| CHICAGO, June 12
CHICAGO, June 12 Two outsize egos are sparring
over a Chicago landmark, with Mayor Rahm Emanuel complaining
that Donald Trump has put an "architecturally tasteless" sign on
the city's second-tallest building - a display of giant letters
spelling out the real estate tycoon's name.
"Mayor Emanuel believes this is an architecturally tasteful
building scarred by an architecturally tasteless sign,"
spokeswoman Kelley Quinn said on Thursday.
Trump is installing the 20-foot-high (6-meter-high) letters
on the 96-story Trump International Hotel and Tower in the
nation's third-largest city. The sign was nearly complete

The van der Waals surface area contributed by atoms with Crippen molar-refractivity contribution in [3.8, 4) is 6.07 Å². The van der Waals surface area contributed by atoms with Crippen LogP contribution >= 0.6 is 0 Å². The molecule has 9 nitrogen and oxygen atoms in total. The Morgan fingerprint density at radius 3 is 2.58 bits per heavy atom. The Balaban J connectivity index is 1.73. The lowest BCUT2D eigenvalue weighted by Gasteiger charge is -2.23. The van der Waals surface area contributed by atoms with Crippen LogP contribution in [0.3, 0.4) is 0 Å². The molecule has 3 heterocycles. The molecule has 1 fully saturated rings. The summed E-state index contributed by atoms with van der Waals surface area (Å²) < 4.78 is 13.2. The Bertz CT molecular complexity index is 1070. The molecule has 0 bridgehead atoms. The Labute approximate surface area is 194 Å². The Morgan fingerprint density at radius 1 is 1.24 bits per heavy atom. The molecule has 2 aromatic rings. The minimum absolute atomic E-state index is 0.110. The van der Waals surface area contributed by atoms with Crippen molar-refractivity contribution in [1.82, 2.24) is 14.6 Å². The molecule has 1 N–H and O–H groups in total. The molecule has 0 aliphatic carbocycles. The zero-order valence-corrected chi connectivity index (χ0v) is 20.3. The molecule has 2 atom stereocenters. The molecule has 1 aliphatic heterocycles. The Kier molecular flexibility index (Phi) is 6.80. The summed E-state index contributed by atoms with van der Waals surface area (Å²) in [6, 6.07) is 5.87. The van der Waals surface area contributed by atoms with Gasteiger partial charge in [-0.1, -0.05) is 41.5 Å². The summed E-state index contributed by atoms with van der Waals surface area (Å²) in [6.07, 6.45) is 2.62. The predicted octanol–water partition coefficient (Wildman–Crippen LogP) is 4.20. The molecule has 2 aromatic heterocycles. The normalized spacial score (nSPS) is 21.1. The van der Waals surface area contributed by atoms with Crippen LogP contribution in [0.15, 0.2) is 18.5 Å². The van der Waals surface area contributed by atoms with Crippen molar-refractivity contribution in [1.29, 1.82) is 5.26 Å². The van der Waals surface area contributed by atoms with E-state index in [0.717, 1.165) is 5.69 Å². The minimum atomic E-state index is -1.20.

Trump said that he was surprised that Emanuel didn't like
the sign, since his administration had approved it. Trump noted
that it had given work to Chicagoans.
"It's a very popular sign - people are loving it," Trump
said in an interview.
The Chicago Tribune's architecture critic, Blair Kamin,
noted that the stainless steel letters, which rise more than 200
feet (61 meters) above the ground, "loom over a venerable
cluster of 1920s skyscrapers" and threaten to spoil the view for
the ongoing expansion of Chicago's Riverwalk, a key Emanuel
The mayor's office said the sign had already been reduced in
size and scope, but that he has asked his staff to see if there
are any options available for further changes.
Peter Hill, 58, an instructor at the Illinois Institute of
Art and a photographer, said he liked the sign and thinks
Chicagoans will adjust.
"People don't like to see the city change," said Hill, who
had been walking near the tower. "But they'll get used to it."
(Reporting by Mary Wisniewski; Editing by Eric Walsh)